Exploration of lava tubes in the Teide National Park, a martian analog

Morse, A. D.; Lainez, A. and Howard, K. T. (2011). Exploration of lava tubes in the Teide National Park, a martian analog. In: First International Planetary Caves Workshop, 24-28 Oct 2011, Carlsbad, NM, USA.

URL: http://www.lpi.usra.edu/meetings/caves2011/pdf/800...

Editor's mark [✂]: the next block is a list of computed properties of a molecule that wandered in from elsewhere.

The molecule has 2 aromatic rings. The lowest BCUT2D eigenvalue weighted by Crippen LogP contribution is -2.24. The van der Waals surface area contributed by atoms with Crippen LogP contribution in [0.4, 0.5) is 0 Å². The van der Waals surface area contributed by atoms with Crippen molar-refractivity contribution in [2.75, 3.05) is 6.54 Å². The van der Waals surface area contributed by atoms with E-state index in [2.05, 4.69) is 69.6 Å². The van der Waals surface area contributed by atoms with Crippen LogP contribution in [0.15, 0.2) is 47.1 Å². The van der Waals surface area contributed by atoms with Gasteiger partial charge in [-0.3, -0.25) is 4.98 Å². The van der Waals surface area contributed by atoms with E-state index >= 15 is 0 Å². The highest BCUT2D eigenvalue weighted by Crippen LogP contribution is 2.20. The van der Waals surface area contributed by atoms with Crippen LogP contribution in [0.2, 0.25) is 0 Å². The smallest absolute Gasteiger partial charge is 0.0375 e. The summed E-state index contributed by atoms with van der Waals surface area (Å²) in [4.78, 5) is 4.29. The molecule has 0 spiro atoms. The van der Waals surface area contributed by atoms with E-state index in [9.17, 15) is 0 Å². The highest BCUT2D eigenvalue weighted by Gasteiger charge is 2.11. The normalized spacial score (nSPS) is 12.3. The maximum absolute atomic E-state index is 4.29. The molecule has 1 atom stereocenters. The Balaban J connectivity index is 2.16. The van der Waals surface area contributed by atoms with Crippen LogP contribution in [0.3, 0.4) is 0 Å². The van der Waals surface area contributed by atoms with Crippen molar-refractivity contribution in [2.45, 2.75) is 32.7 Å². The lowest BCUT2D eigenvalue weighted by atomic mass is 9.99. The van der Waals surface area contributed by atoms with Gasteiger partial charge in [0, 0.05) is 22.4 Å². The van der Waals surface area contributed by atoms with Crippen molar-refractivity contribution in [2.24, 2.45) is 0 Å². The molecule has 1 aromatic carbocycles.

Lava tubes and volcanic caves are a potential habitat for Martian life and a target for astrobiological studies[1]. Evidence for the existence of Martian caves such as long lava channels and lines of pits have been identified from orbiting space craft [2] and epithermal neutron maps indicate the presence of water a few metres below the surface [3] which would be accessible to cave life. Inside the caves, any life will have access to water and would be sheltered from the harsh surface conditions of UV radiation and low humidity as well as from the prevailing weather conditions. The caves in the Teide national park of Tenerife are an ideal terrestrial analogue of Martian caves. They are situated at an altitude of 2500 m in an area of low humidity. Additionally, contamination is reduced as access to the area is limited for conservation reasons. In June 2010, permission was granted by the Parque Nacional del Teide for rock samples to be collected from two caves, Cuevas Negras and Sima de Vicky and the surrounding areas. The aim of this work was to conduct a preliminary study to characterise the microbial (Bacteria and Archaea) communities that live in volcanic caves and draw parallels with the type of life that may exist on Mars.

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